This CLRN project at the University of Colorado at Boulder examines how the social organization of activity settings, forms of mediation, and tool use can be employed to leverage both horizontal (everyday) and vertical (scientific or school-based) kinds of expertise (Gutiérrez & Vossoughi, 2010) in children and young adults. Too often, especially in school or formal learning environments, everyday expertise and knowledge are in tension with school-based knowledge.
The Leveling Up project investigates the learning dynamics of interest-driven online groups that support academically-relevant knowledge seeking and expertise development. How do online groups and platforms support feedback, publicity, and reputation development that fosters skills and expertise? What kinds of learning resources are in the environment, such as teachers, coaches, and instructional materials? What kinds of social and technological supports encourage young people to participate, persist, and achieve? What are the learning and social outcomes of participation?
- Connecting Youth Interests Via Libraries
- Support the n00bs: Community Design for Inclusivity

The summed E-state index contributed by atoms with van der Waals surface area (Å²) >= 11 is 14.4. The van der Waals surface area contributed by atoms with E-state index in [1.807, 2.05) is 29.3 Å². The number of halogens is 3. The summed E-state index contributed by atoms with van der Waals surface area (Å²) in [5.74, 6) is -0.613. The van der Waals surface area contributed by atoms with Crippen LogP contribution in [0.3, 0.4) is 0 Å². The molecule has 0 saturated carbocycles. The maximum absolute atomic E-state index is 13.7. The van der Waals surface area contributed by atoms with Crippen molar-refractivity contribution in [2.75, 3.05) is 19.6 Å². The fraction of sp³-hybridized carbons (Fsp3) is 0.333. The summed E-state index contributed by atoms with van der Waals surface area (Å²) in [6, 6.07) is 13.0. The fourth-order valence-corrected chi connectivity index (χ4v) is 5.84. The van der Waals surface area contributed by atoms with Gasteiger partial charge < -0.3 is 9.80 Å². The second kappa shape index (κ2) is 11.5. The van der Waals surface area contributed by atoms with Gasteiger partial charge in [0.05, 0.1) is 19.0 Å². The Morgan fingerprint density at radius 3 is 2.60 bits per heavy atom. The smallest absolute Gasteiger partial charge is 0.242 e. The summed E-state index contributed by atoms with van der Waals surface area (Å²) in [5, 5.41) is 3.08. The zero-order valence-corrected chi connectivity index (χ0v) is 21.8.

- The Powerful Combination of Interests and Peer Culture
- Supports for Help and Feedback in Peer-Supported Communities
- Tracking “Interests” in Interest-Driven Learning Communities
- A new year and a new book
- *This* is Learning: How Perceptions of Learning Relevance Matter for Student Success
- On-ramps, Leveling Up and Recognition: How the StarCraft 2 Community Deepens their Interests
- Self-Directed Learning in Online Connected Learning Environments
- Sports for the Mind: How do you bring Connected Learning into the Classroom?
- On Schools, Sackboys, and Sponsors: a Tale of Two Online Communities
- Training with Purpose in the Junior Lifeguards
- “Join Team Apple!”: Co-Creation and Openly Networked Design on Sackboy Planet
- Hogwarts at Ravelry and the Connected Learning Core Values